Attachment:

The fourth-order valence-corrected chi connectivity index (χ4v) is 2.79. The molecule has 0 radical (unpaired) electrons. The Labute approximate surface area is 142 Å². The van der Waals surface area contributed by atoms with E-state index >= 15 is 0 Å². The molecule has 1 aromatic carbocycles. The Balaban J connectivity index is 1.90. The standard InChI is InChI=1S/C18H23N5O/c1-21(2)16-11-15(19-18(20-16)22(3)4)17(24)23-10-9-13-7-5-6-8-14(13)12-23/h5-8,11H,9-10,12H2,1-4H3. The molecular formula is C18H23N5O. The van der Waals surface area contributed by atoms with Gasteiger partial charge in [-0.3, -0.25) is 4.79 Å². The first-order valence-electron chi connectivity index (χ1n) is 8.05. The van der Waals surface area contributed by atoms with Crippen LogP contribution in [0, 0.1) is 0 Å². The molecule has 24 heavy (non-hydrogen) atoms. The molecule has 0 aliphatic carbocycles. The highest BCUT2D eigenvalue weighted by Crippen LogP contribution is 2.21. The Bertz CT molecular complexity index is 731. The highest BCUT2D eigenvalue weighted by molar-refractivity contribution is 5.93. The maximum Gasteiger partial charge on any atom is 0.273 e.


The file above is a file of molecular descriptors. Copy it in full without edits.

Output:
The fourth-order valence-corrected chi connectivity index (χ4v) is 2.79. The molecule has 0 radical (unpaired) electrons. The Labute approximate surface area is 142 Å². The van der Waals surface area contributed by atoms with E-state index >= 15 is 0 Å². The molecule has 1 aromatic carbocycles. The Balaban J connectivity index is 1.90. The standard InChI is InChI=1S/C18H23N5O/c1-21(2)16-11-15(19-18(20-16)22(3)4)17(24)23-10-9-13-7-5-6-8-14(13)12-23/h5-8,11H,9-10,12H2,1-4H3. The molecular formula is C18H23N5O. The van der Waals surface area contributed by atoms with Gasteiger partial charge in [-0.3, -0.25) is 4.79 Å². The first-order valence-electron chi connectivity index (χ1n) is 8.05. The van der Waals surface area contributed by atoms with Crippen LogP contribution in [0, 0.1) is 0 Å². The molecule has 24 heavy (non-hydrogen) atoms. The molecule has 0 aliphatic carbocycles. The highest BCUT2D eigenvalue weighted by Crippen LogP contribution is 2.21. The Bertz CT molecular complexity index is 731. The highest BCUT2D eigenvalue weighted by molar-refractivity contribution is 5.93. The maximum Gasteiger partial charge on any atom is 0.273 e.